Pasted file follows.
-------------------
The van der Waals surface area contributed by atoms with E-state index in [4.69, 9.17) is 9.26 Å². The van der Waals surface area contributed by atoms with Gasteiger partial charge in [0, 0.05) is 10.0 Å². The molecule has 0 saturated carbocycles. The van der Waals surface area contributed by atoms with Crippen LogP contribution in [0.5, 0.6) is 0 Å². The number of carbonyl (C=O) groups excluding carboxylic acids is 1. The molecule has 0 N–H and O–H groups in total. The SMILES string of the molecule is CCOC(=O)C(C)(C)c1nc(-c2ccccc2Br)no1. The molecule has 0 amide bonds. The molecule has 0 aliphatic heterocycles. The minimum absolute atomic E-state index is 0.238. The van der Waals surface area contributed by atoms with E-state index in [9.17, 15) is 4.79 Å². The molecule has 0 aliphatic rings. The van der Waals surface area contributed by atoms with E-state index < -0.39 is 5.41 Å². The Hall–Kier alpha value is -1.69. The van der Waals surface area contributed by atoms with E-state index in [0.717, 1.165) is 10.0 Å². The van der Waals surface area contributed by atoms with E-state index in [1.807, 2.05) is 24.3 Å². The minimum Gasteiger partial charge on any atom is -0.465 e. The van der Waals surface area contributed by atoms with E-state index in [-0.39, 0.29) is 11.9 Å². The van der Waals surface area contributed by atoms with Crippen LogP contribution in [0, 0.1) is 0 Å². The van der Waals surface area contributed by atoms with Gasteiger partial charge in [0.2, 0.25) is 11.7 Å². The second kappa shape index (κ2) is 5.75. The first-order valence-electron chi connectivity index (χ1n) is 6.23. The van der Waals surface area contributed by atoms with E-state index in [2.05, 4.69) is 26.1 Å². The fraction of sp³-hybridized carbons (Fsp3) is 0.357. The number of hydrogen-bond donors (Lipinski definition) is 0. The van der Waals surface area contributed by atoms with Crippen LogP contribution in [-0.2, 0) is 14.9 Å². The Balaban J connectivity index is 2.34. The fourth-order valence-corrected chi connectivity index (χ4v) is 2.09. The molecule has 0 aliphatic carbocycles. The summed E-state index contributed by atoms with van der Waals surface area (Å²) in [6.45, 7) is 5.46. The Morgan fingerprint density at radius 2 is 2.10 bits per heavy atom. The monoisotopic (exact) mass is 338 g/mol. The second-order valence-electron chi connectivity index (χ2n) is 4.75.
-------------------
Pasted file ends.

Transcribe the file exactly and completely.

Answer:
The van der Waals surface area contributed by atoms with E-state index in [4.69, 9.17) is 9.26 Å². The van der Waals surface area contributed by atoms with Gasteiger partial charge in [0, 0.05) is 10.0 Å². The molecule has 0 saturated carbocycles. The van der Waals surface area contributed by atoms with Crippen LogP contribution in [0.5, 0.6) is 0 Å². The number of carbonyl (C=O) groups excluding carboxylic acids is 1. The molecule has 0 N–H and O–H groups in total. The SMILES string of the molecule is CCOC(=O)C(C)(C)c1nc(-c2ccccc2Br)no1. The molecule has 0 amide bonds. The molecule has 0 aliphatic heterocycles. The minimum absolute atomic E-state index is 0.238. The van der Waals surface area contributed by atoms with E-state index in [9.17, 15) is 4.79 Å². The molecule has 0 aliphatic rings. The van der Waals surface area contributed by atoms with E-state index < -0.39 is 5.41 Å². The Hall–Kier alpha value is -1.69. The van der Waals surface area contributed by atoms with E-state index in [0.717, 1.165) is 10.0 Å². The van der Waals surface area contributed by atoms with E-state index in [1.807, 2.05) is 24.3 Å². The minimum Gasteiger partial charge on any atom is -0.465 e. The van der Waals surface area contributed by atoms with E-state index in [-0.39, 0.29) is 11.9 Å². The van der Waals surface area contributed by atoms with Crippen LogP contribution in [0, 0.1) is 0 Å². The van der Waals surface area contributed by atoms with Gasteiger partial charge in [0.2, 0.25) is 11.7 Å². The second kappa shape index (κ2) is 5.75. The first-order valence-electron chi connectivity index (χ1n) is 6.23. The van der Waals surface area contributed by atoms with E-state index in [2.05, 4.69) is 26.1 Å². The fraction of sp³-hybridized carbons (Fsp3) is 0.357. The number of hydrogen-bond donors (Lipinski definition) is 0. The van der Waals surface area contributed by atoms with Crippen LogP contribution in [-0.2, 0) is 14.9 Å². The Balaban J connectivity index is 2.34. The fourth-order valence-corrected chi connectivity index (χ4v) is 2.09. The molecule has 0 aliphatic carbocycles. The summed E-state index contributed by atoms with van der Waals surface area (Å²) in [6.45, 7) is 5.46. The Morgan fingerprint density at radius 2 is 2.10 bits per heavy atom. The monoisotopic (exact) mass is 338 g/mol. The second-order valence-electron chi connectivity index (χ2n) is 4.75.